319 Project: BMP
Identification and Mitigation of Non-Point Sources of Fecal Coliform Bacteria and Low Dissolved Oxygen in Kingston Lake and Crabtree Creek (Waccamaw River Watershed)
This project will also demonstrate the utility of an innovative stormwater best management practice (BMP), namely a multiple pond extended detention/wetland system, in reducing the nonpoint source inputs of fecal coliform and BOD to the watershed. The implementation project will involve a retrofit to an existing BMP that drains into recommended project areas in the watershed, i.e. Crabtree Swamp and Kingston Lake, and thus will directly reduce loadings to this system.
Implementation of this BMP will also involve on-site educational components including installation of permanent signage as well as site visits and ongoing research efforts within the context of the lead organization's undergraduate curriculum. An educational brochure and WWW page will also be constructed to assist with the educational efforts directed at community planners and regulators as well as property owners associations and environmental groups. This will continue the efforts of a locally based, currently funded 319 Program Project, entitled NPS Education for Municipal Officials (NEMO). Many of these community planners and regulators have agreed to work as cooperators and participants on the project and include the City of Conway and Horry County’s Public Works and Planning Departments, the Water Quality Director of the Waccamaw Regional Planning Commission, the local permitting official and engineer for SC OCRM, the environmental director of GSWSA, SC DHEC’s local environmental health supervisor who oversees septic tank permitting, and the director of the U.S. Fish and Wildlife Service’s Coastal Ecosystems Program. These agencies will also be providing advice and, in the case of the USGS and GSWSA, considerable technical assistance in data acquisition and modeling. The USGS will also be providing stream gages, in-situ water quality data loggers and automated stormwater samplers.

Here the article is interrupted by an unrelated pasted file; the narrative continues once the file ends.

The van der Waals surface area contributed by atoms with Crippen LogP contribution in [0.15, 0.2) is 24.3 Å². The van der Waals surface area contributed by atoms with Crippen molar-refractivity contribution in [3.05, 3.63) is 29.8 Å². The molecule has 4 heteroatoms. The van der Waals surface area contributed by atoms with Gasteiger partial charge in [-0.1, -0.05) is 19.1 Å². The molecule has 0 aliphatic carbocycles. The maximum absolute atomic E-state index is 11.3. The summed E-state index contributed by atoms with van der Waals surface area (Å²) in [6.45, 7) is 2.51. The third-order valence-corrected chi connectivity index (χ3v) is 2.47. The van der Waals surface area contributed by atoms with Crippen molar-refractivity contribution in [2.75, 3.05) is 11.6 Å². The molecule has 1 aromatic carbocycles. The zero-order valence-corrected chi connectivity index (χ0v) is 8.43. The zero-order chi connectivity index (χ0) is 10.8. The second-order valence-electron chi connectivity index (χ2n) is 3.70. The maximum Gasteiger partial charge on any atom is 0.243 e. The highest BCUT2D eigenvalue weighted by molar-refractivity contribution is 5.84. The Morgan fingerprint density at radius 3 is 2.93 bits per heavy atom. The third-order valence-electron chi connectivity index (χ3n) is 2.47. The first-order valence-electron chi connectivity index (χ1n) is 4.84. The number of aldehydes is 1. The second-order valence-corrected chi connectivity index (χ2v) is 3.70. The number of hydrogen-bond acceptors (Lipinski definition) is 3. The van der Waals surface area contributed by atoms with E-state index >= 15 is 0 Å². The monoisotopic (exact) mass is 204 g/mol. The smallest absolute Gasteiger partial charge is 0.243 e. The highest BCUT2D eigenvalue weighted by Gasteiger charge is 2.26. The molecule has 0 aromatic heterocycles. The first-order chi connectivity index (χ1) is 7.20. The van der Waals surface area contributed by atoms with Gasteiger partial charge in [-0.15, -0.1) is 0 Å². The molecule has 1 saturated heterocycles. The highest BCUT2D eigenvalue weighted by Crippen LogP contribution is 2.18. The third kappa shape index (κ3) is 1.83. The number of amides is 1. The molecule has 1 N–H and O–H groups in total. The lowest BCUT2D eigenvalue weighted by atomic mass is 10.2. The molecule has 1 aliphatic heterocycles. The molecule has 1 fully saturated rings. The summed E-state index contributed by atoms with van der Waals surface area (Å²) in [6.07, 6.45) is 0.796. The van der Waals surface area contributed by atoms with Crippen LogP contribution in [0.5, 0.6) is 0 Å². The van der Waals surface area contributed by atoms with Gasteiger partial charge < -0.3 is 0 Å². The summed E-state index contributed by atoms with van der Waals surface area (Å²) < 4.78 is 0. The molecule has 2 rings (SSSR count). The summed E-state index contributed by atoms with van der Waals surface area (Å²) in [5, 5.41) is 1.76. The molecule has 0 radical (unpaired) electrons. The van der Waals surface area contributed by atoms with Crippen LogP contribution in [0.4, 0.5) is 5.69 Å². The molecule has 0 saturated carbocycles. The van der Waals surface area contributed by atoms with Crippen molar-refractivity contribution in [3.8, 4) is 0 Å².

The results of the assessment and implementation work will be used by SC OCRM to upgrade their design requirements for residential/commercial stormwater BMP's for coastal settings. The results will also be submitted to Horry County to assist in their on-going effort to formulate a county-wide stormwater ordinance. The proposed project's results will also be useful to SC DHEC in its efforts to develop Total Maximum Daily Loads (TMDL's) for the watershed. The development of a TMDL for BOD is of interest to the GSWSA as they hold an NPDES permit for the discharge of treated municipal sewage from their Conway plant. The U.S. Fish and Wildlife Service also plans to use the assessment information, in the form of GIS overlays, to help in formulating a management plan for its new 50,000-acre Waccamaw National Wildlife Refuge which is located within the lower reach of the watershed.